Paper No. 3
Presentation Time: 8:35 AM
CONTINENTAL-WIDE ECOSYSTEM RESTRUCTURING COINCIDENT WITH HUMAN COLONIZATION AND MEGAFAUNAL EXTINCTION IN AUSTRALIA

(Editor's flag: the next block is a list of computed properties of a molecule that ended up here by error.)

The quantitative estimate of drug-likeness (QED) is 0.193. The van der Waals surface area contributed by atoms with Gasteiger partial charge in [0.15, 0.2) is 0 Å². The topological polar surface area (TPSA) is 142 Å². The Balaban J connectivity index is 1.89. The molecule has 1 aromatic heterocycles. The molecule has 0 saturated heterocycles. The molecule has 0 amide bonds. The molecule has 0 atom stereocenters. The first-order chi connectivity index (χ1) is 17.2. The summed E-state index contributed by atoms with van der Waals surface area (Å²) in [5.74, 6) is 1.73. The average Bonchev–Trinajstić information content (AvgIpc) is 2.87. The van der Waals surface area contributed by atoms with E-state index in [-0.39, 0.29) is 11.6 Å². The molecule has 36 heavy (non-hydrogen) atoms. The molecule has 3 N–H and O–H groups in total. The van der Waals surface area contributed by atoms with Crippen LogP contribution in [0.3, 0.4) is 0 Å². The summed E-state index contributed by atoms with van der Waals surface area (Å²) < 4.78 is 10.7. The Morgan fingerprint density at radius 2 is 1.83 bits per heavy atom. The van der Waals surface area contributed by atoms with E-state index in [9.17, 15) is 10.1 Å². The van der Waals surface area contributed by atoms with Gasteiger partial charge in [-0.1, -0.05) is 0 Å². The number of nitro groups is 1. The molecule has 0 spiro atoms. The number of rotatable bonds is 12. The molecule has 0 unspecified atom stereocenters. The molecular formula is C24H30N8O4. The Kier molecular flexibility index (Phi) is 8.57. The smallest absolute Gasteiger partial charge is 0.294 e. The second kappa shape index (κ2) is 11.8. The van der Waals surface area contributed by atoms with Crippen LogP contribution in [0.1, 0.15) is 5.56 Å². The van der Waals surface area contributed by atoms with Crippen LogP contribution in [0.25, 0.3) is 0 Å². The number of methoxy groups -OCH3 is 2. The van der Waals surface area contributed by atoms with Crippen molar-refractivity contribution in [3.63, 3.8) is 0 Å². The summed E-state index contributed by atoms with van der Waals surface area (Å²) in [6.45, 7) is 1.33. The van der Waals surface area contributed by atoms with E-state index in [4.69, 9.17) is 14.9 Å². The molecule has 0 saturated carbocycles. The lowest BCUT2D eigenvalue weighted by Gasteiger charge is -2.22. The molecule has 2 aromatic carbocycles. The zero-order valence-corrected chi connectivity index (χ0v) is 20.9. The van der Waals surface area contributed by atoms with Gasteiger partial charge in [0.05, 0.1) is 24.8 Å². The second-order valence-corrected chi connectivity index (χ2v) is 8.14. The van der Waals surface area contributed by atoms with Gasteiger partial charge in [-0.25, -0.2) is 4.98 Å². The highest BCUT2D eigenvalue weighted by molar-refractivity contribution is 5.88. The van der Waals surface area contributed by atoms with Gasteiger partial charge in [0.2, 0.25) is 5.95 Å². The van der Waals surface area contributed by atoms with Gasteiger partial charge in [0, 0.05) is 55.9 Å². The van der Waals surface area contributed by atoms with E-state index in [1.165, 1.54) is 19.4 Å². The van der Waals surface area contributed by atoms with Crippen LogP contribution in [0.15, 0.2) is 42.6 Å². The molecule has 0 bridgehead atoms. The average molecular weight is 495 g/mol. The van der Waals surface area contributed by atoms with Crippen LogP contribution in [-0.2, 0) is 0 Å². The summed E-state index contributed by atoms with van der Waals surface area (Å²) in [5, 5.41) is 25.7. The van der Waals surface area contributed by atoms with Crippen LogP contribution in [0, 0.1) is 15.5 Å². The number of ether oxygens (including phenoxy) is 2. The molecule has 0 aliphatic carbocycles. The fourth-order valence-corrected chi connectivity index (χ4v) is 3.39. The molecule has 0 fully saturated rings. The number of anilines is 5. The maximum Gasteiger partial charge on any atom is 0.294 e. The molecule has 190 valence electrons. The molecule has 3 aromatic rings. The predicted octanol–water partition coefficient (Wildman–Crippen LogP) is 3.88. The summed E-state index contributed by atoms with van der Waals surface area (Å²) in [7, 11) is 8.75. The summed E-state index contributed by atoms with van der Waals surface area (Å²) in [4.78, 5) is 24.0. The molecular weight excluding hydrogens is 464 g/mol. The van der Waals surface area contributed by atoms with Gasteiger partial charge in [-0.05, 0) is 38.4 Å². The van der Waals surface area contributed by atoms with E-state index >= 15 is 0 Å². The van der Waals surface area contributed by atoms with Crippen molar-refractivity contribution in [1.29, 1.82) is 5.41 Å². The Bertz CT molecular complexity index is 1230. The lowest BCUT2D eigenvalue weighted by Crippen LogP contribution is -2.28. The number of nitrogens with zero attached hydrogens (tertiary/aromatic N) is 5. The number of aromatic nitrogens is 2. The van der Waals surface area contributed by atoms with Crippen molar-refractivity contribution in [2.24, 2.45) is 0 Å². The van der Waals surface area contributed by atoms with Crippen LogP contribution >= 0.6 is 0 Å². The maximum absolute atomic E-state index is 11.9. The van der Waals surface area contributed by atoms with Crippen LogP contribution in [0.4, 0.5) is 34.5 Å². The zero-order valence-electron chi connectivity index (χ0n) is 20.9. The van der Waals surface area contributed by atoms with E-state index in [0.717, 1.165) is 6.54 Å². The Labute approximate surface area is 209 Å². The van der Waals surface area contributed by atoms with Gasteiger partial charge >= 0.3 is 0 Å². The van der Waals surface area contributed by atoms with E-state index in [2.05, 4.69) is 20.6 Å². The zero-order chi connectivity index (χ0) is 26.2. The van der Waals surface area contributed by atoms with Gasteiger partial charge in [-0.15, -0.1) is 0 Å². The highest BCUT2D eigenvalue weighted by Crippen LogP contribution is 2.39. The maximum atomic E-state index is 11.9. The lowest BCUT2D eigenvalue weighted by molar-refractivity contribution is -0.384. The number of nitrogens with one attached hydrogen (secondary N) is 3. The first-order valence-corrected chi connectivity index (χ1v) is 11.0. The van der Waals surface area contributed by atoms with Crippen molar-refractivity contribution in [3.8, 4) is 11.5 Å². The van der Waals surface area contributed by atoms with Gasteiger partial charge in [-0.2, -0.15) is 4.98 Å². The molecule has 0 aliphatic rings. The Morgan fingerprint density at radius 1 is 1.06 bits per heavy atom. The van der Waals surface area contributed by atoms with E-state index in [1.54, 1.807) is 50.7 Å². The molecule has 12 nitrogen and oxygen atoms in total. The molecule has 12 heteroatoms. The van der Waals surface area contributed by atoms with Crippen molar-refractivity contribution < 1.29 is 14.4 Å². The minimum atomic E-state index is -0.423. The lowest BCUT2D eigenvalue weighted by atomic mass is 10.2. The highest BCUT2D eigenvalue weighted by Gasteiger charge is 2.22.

The links between megafaunal extinction and human colonization across the Americas and Australia have long been debated, as well as ancillary evidence for widespread landscape modification following human arrival. Here we use d13C in the organic and inorganic components of eggshells of the Australian flightless bird, Dromaius (emu), as tracers of palatable vegetation ecosystems over the past 100 ka, from well before human colonization, continuously through to modern times. Our sites now include most of arid and semi-arid Australia, greatly expanding our geographic coverage from earlier report. The emu is a generalist feeder, typically foraging on whatever elements of the ecosystem provide the most nutritious foods. Palatable C4 summer grasses have d13C values of ca. -10‰, whereas C3 trees, shrubs and southern winter-rainfall grasses have d13C values around -26‰. Emus breed at the same time throughout the continent (hatching in winter, June-August), and the isotopic composition of their eggshells is set by food sources consumed in February, March, just before egg laying. Our time series consist of over 2,500 individual measurements of d13C, each from a dated emu eggshell. Samples were collected from six regional study areas scattered across 3000 km of arid and semi-arid Australia. We find that in all six areas a major reduction in the isotopic composition of emu diet occurred sometime between 50 and 45 ka ago, with the older time interval characterized by a wide isotopic dietary intake, ranging from pure C3 to pure C4 diets, and widely scattered between these two end members. By contrast, after 45 ka, most of the C4 dietary component had disappeared from their dietary intake, with rarely more than 50% of emu diet derived from C4 plants. These data are consistent with earlier assertions that the Australian landscape underwent a major reorganization shortly after human colonization ca. 50 ka and was associated with megafaunal extinction. Whether the change in ecosystems was due to human agency and contributed to megafaunal extinction, or was itself a result of reduced browse pressure because of megafaunal extinction remains debated, but the failure of ecosystems to recover to their state prior to 50 ka at any time in the past 45 ka suggests a continued human impact on ecosystem services since colonization.